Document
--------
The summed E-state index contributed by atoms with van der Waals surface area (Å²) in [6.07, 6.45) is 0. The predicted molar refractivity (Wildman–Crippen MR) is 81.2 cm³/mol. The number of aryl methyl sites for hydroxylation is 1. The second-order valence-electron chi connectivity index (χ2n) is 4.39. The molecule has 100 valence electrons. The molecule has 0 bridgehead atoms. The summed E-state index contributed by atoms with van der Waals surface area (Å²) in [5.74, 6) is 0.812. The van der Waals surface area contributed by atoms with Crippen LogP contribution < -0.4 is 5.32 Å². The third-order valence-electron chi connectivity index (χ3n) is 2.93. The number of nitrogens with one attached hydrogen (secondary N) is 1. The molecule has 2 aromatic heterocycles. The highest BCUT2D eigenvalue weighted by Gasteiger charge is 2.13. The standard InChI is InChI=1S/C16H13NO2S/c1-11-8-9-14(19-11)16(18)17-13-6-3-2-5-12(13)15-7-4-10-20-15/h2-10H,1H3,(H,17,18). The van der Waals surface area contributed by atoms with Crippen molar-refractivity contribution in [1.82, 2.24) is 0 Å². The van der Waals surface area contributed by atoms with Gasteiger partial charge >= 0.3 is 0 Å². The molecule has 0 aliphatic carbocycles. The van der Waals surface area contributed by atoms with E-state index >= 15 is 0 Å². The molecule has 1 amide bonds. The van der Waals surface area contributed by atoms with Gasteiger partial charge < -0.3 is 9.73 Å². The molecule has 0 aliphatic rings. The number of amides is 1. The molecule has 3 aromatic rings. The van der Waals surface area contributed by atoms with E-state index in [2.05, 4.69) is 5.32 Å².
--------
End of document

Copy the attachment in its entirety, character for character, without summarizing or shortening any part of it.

The summed E-state index contributed by atoms with van der Waals surface area (Å²) in [6.07, 6.45) is 0. The predicted molar refractivity (Wildman–Crippen MR) is 81.2 cm³/mol. The number of aryl methyl sites for hydroxylation is 1. The second-order valence-electron chi connectivity index (χ2n) is 4.39. The molecule has 100 valence electrons. The molecule has 0 bridgehead atoms. The summed E-state index contributed by atoms with van der Waals surface area (Å²) in [5.74, 6) is 0.812. The van der Waals surface area contributed by atoms with Crippen LogP contribution < -0.4 is 5.32 Å². The third-order valence-electron chi connectivity index (χ3n) is 2.93. The number of nitrogens with one attached hydrogen (secondary N) is 1. The molecule has 2 aromatic heterocycles. The highest BCUT2D eigenvalue weighted by Gasteiger charge is 2.13. The standard InChI is InChI=1S/C16H13NO2S/c1-11-8-9-14(19-11)16(18)17-13-6-3-2-5-12(13)15-7-4-10-20-15/h2-10H,1H3,(H,17,18). The van der Waals surface area contributed by atoms with Crippen molar-refractivity contribution in [1.82, 2.24) is 0 Å². The van der Waals surface area contributed by atoms with Gasteiger partial charge >= 0.3 is 0 Å². The molecule has 0 aliphatic carbocycles. The van der Waals surface area contributed by atoms with E-state index >= 15 is 0 Å². The molecule has 1 amide bonds. The van der Waals surface area contributed by atoms with Gasteiger partial charge < -0.3 is 9.73 Å². The molecule has 0 aliphatic rings. The number of amides is 1. The molecule has 3 aromatic rings. The van der Waals surface area contributed by atoms with E-state index in [2.05, 4.69) is 5.32 Å².